A week and a half after San Francisco’s police union tweeted about a local pizza shop refusing to serve a group of cops, the city’s Sheriff’s Office posted a TikTok publicizing an enjoyable trip to the pizzeria.
On the surface, the clip of smiling Pizza Squared employees and SF sheriff's deputies chowing down on slices outside the SoMa shop is in line with the feel-good, community-oriented posts found on the Sheriff’s Office's TikTok channel. The short video, posted on Feb. 9—National Pizza Day—is set to the Justin Bieber tune “Yummy.”
But reading between the lines of the clip—which was shared by the Twitter account of the union that represents SF’s deputy sheriffs—it could be viewed as a subtle rebuke of the San Francisco Police Officers Association (POA).
The TikTok was posted 11 days after a Jan. 29 incident in which a cashier at Pizza Squared told several SF police officers they were “not welcome in the restaurant.” In response, the owner of the shop issued an apology and fired the cashier who told the cops to leave.
The SF Police Officers Association tweeted about the incident, calling it shameful. Though the POA acknowledged the owner’s apology on Twitter, that was not enough to stop a flood of negative reviews on Pizza Squared’s Yelp page.
Ken Lomba, a deputy sheriff who spoke to The Standard about the incident in his capacity as president of the SF Deputy Sheriffs’ Association, said he thought the police union shouldn’t have publicized the incident.
“Personally, I think it was unprofessional of the POA to put that out on social media,” Lomba said. "They are public shaming and bullying people.”
The Deputy Sheriffs’ Association previously put out a press release condemning the actions of the police union on Feb. 2.
Dustin DeRollo, a spokesperson with the SF Police Officers Association, called Lomba’s accusations a “publicity stunt,” and questioned his motives.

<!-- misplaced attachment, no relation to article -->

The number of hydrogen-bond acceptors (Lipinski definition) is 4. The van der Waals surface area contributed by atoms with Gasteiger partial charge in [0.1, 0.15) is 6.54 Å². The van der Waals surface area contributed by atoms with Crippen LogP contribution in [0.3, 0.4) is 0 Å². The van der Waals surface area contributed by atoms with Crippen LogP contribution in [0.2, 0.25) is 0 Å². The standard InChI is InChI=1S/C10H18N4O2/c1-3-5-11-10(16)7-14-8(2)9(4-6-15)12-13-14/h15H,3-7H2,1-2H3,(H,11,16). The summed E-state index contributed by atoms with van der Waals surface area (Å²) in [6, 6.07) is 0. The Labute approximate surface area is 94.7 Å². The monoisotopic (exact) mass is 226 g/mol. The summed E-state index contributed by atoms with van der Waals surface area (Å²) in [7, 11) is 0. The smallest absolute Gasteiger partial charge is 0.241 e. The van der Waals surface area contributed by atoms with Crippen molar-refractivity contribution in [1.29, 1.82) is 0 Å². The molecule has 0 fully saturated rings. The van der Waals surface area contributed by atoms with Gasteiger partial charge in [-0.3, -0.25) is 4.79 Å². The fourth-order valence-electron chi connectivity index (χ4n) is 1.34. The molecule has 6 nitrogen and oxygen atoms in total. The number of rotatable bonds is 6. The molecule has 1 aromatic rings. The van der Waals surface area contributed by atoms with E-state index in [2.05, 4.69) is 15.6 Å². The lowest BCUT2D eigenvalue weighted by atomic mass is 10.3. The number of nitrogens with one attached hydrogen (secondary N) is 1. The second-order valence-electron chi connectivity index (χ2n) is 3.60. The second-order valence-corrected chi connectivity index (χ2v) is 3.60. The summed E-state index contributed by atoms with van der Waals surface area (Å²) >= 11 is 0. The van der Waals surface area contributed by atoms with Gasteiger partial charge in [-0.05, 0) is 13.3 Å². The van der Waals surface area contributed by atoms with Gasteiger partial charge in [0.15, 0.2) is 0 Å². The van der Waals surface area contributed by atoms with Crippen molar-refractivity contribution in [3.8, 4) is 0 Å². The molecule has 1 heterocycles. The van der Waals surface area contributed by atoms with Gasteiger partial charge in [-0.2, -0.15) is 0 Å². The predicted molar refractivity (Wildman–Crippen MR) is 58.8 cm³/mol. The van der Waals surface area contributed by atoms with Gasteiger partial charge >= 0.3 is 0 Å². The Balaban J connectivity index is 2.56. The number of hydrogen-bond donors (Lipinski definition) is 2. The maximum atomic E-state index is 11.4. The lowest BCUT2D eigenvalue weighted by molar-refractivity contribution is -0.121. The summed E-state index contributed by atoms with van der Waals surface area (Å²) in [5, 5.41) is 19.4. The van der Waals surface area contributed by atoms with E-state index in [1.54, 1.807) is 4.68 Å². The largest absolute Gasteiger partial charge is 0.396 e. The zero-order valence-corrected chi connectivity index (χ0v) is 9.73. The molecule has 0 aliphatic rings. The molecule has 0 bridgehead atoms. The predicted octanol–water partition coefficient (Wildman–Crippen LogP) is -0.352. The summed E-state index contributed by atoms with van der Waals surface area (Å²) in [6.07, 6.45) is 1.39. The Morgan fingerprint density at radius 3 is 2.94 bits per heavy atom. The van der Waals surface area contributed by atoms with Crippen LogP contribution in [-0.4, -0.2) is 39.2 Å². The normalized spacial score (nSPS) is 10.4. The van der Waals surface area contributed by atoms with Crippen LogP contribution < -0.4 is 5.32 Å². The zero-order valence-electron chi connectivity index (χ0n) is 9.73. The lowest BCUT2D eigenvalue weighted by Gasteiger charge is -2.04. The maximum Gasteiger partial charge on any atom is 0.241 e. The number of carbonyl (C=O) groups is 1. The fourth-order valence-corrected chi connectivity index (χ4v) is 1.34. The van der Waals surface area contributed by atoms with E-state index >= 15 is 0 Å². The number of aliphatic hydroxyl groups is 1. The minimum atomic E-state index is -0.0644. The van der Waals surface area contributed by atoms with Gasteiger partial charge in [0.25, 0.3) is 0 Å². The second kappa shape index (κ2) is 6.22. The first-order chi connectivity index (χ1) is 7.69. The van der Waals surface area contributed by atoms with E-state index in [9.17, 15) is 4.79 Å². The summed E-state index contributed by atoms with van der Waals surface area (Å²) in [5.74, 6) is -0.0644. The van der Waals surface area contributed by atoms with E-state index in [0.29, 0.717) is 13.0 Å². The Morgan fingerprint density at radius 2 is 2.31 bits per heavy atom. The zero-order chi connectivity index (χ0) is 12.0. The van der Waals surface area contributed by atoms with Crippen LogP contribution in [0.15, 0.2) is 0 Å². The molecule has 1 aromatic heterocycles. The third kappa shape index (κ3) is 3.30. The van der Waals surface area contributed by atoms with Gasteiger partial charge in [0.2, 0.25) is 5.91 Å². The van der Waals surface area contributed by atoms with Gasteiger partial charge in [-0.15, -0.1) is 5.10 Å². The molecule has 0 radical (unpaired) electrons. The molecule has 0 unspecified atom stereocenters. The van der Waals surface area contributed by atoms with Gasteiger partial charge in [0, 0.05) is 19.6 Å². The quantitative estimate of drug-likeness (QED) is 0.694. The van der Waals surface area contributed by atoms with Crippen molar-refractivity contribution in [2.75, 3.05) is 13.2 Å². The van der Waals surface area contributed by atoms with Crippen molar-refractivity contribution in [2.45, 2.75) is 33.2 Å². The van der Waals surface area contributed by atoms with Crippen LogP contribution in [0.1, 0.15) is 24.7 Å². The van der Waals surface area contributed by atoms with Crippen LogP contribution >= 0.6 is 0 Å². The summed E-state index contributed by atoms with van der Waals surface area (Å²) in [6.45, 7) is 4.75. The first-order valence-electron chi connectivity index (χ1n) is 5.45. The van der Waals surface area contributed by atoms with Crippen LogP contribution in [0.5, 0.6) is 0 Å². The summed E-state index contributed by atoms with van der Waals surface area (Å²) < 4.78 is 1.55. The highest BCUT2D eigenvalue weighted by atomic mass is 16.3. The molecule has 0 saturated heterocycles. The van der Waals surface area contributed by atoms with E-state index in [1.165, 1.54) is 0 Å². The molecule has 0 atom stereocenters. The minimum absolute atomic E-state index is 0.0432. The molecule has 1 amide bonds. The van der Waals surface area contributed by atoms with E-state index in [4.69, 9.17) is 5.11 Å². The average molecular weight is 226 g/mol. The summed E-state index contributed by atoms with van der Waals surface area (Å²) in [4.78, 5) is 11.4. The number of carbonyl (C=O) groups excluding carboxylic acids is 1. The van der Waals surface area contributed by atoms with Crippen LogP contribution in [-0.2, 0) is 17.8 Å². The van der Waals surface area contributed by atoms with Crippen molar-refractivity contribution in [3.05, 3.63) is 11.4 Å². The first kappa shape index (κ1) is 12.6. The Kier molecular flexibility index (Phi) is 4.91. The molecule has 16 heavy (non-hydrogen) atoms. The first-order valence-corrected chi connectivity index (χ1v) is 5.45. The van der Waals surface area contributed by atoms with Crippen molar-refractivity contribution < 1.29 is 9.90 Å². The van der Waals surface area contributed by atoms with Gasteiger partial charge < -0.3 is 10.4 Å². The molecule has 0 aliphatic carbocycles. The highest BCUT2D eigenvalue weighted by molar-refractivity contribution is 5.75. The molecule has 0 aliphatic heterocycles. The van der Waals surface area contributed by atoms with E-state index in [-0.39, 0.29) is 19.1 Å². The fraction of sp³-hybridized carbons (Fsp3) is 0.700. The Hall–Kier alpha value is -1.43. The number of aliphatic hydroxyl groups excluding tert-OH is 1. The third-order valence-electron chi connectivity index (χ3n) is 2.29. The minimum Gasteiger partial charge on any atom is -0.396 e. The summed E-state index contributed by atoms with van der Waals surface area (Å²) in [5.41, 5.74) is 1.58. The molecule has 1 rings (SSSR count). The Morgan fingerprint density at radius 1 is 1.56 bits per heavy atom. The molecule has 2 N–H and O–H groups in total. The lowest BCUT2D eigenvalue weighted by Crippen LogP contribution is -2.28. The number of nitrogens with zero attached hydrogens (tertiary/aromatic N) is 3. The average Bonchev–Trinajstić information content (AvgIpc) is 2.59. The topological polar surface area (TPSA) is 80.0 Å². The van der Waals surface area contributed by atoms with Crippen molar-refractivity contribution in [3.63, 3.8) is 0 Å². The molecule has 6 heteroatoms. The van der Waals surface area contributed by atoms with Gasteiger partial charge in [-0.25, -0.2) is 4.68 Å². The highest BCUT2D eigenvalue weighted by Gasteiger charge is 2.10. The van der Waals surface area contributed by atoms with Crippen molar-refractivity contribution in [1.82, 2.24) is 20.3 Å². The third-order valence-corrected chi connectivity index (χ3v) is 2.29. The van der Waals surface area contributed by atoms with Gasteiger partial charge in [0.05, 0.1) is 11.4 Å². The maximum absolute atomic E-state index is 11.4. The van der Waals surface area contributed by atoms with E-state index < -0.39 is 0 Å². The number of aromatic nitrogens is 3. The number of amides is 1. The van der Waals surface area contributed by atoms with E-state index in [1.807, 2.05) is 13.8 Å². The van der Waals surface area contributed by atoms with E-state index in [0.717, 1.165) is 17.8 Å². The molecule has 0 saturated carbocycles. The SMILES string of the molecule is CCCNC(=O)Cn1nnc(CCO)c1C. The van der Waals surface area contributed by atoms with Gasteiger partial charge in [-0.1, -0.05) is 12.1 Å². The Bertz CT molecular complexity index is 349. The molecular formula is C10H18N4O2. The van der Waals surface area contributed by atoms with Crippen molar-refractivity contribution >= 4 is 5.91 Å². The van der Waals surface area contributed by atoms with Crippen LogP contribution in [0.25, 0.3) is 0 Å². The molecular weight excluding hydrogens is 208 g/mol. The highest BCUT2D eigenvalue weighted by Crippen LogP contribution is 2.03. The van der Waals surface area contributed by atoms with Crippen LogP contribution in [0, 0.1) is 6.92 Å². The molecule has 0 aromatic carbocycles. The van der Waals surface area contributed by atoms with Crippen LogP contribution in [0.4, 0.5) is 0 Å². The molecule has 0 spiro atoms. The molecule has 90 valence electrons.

“This issue got entirely political, and it shouldn’t have,” DeRollo said. Both the SF Police Officers Association and the Deputy Sheriffs’ Association have recently been squabbling with each other over which agency should get to patrol San Francisco International Airport.
DeRollo went on to defend the police union, saying that someone else had already taken to Twitter to call out Pizza Squared for refusing service to officers.
“It was already out there publicly,” DeRollo said. “We felt it was important to acknowledge what happened and to detail how quickly and sincerely the business owner addressed the issue.”
While Lomba said he never likes hearing about law enforcement officers being refused service by local merchants, he said he found the POA’s actions equally distasteful.
“San Francisco has businesses leaving,” Lomba said. “What does the POA do? They come out and shame a business publicly. […] I just shake my head at the SFPOA.”
Asked about Lomba’s remarks, a representative from the San Francisco Police Department declined to comment and deferred to the police officers union.
Tara Moriarty, a spokesperson with the San Francisco Sheriff’s Office, declined to comment on Lomba’s pointed remarks about the SFPD and the Police Officers Association.
Moriarty, who was with the sheriff’s deputies when they visited Pizza Squared on National Pizza Day to film the TikTok clip, did say she was touched that the owners took swift action to fire the employee who told the SFPD to leave. And she really liked the pizza.
“It was the bomb,” Moriarty said.
Correction: In a previous version of this article, Tara Moriarty, a spokesperson for the San Francisco Sheriff's Office, was misidentified as a deputy sheriff.